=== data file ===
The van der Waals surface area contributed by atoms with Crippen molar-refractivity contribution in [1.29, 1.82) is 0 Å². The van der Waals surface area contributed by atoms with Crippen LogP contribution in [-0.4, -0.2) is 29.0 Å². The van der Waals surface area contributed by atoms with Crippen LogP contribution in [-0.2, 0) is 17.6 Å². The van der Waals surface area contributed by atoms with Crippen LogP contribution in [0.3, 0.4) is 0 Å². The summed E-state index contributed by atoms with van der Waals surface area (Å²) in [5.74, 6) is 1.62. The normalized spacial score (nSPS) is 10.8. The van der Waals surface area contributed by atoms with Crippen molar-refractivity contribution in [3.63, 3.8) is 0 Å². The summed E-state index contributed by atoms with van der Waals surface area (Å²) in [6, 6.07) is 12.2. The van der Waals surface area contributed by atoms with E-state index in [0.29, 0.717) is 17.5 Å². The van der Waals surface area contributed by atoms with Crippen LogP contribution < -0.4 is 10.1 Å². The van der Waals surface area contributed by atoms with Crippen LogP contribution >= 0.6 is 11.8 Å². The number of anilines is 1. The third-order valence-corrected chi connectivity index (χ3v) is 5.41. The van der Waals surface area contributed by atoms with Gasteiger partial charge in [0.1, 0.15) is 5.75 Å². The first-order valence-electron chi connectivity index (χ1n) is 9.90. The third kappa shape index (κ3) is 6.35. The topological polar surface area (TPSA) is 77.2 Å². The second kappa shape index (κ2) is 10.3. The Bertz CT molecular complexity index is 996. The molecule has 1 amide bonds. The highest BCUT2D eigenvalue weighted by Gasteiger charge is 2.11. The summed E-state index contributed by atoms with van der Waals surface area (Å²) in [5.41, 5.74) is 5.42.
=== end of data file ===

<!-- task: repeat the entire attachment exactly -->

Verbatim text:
The van der Waals surface area contributed by atoms with Crippen molar-refractivity contribution in [1.29, 1.82) is 0 Å². The van der Waals surface area contributed by atoms with Crippen LogP contribution in [-0.4, -0.2) is 29.0 Å². The van der Waals surface area contributed by atoms with Crippen LogP contribution in [-0.2, 0) is 17.6 Å². The van der Waals surface area contributed by atoms with Crippen LogP contribution in [0.3, 0.4) is 0 Å². The summed E-state index contributed by atoms with van der Waals surface area (Å²) in [5.74, 6) is 1.62. The normalized spacial score (nSPS) is 10.8. The van der Waals surface area contributed by atoms with Crippen molar-refractivity contribution in [3.63, 3.8) is 0 Å². The summed E-state index contributed by atoms with van der Waals surface area (Å²) in [6, 6.07) is 12.2. The van der Waals surface area contributed by atoms with E-state index in [0.29, 0.717) is 17.5 Å². The van der Waals surface area contributed by atoms with Crippen LogP contribution < -0.4 is 10.1 Å². The van der Waals surface area contributed by atoms with Crippen LogP contribution >= 0.6 is 11.8 Å². The number of anilines is 1. The third-order valence-corrected chi connectivity index (χ3v) is 5.41. The van der Waals surface area contributed by atoms with Gasteiger partial charge in [0.1, 0.15) is 5.75 Å². The first-order valence-electron chi connectivity index (χ1n) is 9.90. The third kappa shape index (κ3) is 6.35. The topological polar surface area (TPSA) is 77.2 Å². The second kappa shape index (κ2) is 10.3. The Bertz CT molecular complexity index is 996. The molecule has 1 amide bonds. The highest BCUT2D eigenvalue weighted by Gasteiger charge is 2.11. The summed E-state index contributed by atoms with van der Waals surface area (Å²) in [5.41, 5.74) is 5.42.